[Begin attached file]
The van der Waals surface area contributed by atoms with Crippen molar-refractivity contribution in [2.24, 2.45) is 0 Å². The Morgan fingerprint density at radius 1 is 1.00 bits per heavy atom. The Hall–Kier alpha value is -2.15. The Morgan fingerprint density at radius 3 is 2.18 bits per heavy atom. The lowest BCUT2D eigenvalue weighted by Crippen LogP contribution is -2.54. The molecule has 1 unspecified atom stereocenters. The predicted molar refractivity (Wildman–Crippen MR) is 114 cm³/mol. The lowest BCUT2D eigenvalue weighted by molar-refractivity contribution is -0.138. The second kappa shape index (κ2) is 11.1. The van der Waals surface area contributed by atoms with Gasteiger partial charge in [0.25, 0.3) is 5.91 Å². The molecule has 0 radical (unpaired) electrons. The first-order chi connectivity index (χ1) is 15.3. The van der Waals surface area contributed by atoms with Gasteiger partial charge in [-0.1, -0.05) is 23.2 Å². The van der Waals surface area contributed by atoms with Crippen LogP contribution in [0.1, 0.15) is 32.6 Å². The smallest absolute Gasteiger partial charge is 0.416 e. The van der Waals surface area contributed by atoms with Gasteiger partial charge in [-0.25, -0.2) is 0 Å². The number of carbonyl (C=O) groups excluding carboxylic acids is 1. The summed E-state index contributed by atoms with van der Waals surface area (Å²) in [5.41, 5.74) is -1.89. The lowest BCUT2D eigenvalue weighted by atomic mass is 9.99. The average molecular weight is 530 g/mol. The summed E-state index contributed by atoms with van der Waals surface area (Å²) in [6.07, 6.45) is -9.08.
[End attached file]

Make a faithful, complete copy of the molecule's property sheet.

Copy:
The van der Waals surface area contributed by atoms with Crippen molar-refractivity contribution in [2.24, 2.45) is 0 Å². The Morgan fingerprint density at radius 1 is 1.00 bits per heavy atom. The Hall–Kier alpha value is -2.15. The Morgan fingerprint density at radius 3 is 2.18 bits per heavy atom. The lowest BCUT2D eigenvalue weighted by Crippen LogP contribution is -2.54. The molecule has 1 unspecified atom stereocenters. The predicted molar refractivity (Wildman–Crippen MR) is 114 cm³/mol. The lowest BCUT2D eigenvalue weighted by molar-refractivity contribution is -0.138. The second kappa shape index (κ2) is 11.1. The van der Waals surface area contributed by atoms with Gasteiger partial charge in [0.25, 0.3) is 5.91 Å². The molecule has 0 radical (unpaired) electrons. The first-order chi connectivity index (χ1) is 15.3. The van der Waals surface area contributed by atoms with Gasteiger partial charge in [-0.1, -0.05) is 23.2 Å². The van der Waals surface area contributed by atoms with Crippen LogP contribution in [0.1, 0.15) is 32.6 Å². The smallest absolute Gasteiger partial charge is 0.416 e. The van der Waals surface area contributed by atoms with Gasteiger partial charge in [-0.25, -0.2) is 0 Å². The number of carbonyl (C=O) groups excluding carboxylic acids is 1. The summed E-state index contributed by atoms with van der Waals surface area (Å²) in [5.41, 5.74) is -1.89. The lowest BCUT2D eigenvalue weighted by atomic mass is 9.99. The average molecular weight is 530 g/mol. The summed E-state index contributed by atoms with van der Waals surface area (Å²) in [6.07, 6.45) is -9.08.